Upon Northwood's motion, the district court modified its order, remanding the plan confirmation to the bankruptcy court so that Northwood could pursue this suggestion for curing the problem found by the district court. Northwood has appealed to this court both the district court's ruling on the Phasing Rights Motion and its remand of the plan confirmation to the bankruptcy court.


A. Standard of Review

In an appeal from district court review of a bankruptcy court order, this court independently examines the bankruptcy court's decision, reviewing findings of fact for clear error and conclusions of law de novo. Official, Unsecured Creditors' Comm. v. Stern (In re SPM Mfg. Corp.), 984 F.2d 1305, 1310-11 (1st Cir. 1993). The district court decision is given no deference. Id. at 1311.

B. Phasing Rights Motion

1. Appellate Jurisdiction

Appeals in bankruptcy proceedings are governed primarily by 28 U.S.C. § 158, although in Connecticut National Bank v. Germain, 503 U.S. 249 (1992), the Supreme Court clarified that jurisdiction under § 158 was in addition to, not in lieu of, the normal appellate jurisdiction provided by 28 U.S.C. §§ 1291-1292. Id. at 253. Sitting as an intermediate appellate court, the district court exercised jurisdiction under § 158(a)(1) in reviewing the "final judgments, orders, and decrees" of the bankruptcy court. Both of the bankruptcy court's decisions -- denying the Phasing Rights Motion and confirming the revised plan -- were final as required by § 158(a)(1).

The circuit courts have further appellate jurisdiction over "all final decisions, judgments, orders, and decrees" issued by the district court sitting in its appellate capacity in bankruptcy proceedings. 28 U.S.C. § 158(d)(1); see also 28 U.S.C. § 1291. This limitation on our appellate jurisdiction recognizes that "the 'finality' of a bankruptcy court's decision may be affected by the district court's disposition of the appeal." Bowers v. Conn. Nat'l Bank, 847 F.2d 1019, 1022 (2d Cir. 1988). Requiring the bankruptcy court's decision to be truly final, which requires the district court's appellate review to be final, avoids piecemeal appellate review before this court, thereby conserving judicial resources. In re St. Charles Pres. Investors, Ltd., 916 F.2d 727, 729 (D.C. Cir. 1990). However, "because bankruptcy cases typically involve numerous controversies bearing only a slight relationship to each other, 'finality' is given a flexible interpretation in bankruptcy." In re G.S.F. Corp., 938 F.2d 1467, 1473 (1st Cir. 1991), abrogated on different grounds by Conn. Nat'l Bank, 503 U.S. 249.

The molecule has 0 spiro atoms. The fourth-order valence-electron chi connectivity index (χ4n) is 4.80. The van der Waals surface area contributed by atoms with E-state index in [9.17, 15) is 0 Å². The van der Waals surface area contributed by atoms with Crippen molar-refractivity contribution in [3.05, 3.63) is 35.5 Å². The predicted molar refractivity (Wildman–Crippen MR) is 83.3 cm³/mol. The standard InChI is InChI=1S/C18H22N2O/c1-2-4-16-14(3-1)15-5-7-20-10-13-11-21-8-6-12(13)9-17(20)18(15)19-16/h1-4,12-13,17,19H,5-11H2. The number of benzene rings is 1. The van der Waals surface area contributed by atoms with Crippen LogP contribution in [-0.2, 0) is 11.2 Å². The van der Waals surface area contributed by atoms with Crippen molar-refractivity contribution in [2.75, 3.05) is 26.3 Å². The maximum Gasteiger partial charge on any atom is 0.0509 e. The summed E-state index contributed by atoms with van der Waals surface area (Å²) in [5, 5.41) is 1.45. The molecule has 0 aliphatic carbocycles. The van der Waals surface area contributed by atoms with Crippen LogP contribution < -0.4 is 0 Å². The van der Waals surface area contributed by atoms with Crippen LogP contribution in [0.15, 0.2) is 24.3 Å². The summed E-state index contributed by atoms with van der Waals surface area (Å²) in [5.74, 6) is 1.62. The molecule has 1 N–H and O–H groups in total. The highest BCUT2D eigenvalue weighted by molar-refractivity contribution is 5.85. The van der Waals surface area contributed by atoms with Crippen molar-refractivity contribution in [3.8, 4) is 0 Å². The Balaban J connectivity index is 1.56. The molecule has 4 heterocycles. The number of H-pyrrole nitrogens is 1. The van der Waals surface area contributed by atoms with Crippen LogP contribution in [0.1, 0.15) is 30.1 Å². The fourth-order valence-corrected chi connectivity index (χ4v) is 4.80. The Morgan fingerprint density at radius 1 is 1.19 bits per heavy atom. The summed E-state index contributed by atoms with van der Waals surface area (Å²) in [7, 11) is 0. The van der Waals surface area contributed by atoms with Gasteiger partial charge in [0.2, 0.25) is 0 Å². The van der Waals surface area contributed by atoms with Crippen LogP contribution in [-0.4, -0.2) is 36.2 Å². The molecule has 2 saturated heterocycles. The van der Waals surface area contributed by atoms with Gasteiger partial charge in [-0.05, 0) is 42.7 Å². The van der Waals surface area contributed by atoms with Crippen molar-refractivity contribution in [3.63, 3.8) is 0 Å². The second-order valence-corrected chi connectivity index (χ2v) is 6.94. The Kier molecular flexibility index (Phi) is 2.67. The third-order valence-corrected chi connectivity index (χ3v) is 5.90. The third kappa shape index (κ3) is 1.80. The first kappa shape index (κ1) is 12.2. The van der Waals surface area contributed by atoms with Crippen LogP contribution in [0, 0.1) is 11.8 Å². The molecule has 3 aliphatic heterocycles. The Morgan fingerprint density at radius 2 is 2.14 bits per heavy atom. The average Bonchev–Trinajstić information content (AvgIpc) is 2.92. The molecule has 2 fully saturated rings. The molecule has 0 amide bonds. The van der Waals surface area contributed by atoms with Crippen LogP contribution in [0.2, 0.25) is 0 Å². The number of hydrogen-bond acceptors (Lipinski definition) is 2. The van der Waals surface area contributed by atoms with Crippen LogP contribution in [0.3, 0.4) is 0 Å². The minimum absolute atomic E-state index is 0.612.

The district court's ruling on the Phasing Rights Motion is a final determination under § 158(d). "To be final, a bankruptcy order need not resolve all of the issues in the proceeding, but it must finally dispose of all the issues pertaining to a discrete dispute within the larger proceeding." Perry v. First Citizens Fed. Credit Union (In re Perry), 391 F.3d 282, 285 (1st Cir. 2004); see also In re G.S.F. Corp., 938 F.2d at 1473; In re Saco Local Dev. Corp., 711 F.2d 441, 444 (1st Cir. 1983). The Phasing Rights Motion is essentially a declaratory action, seeking a judicial determination as to whether Northwood's development rights have been legitimately extended. Although the motion does not finally resolve all disputes between Northwood and Bourne and Delise, it does resolve a discrete dispute that was instigated before Bourne and Delise became creditors of Northwood. That is, it definitively resolves Bourne and Delise's rights as condominium owners, even if not their rights as creditors.2 We have jurisdiction over this question under § 158(d).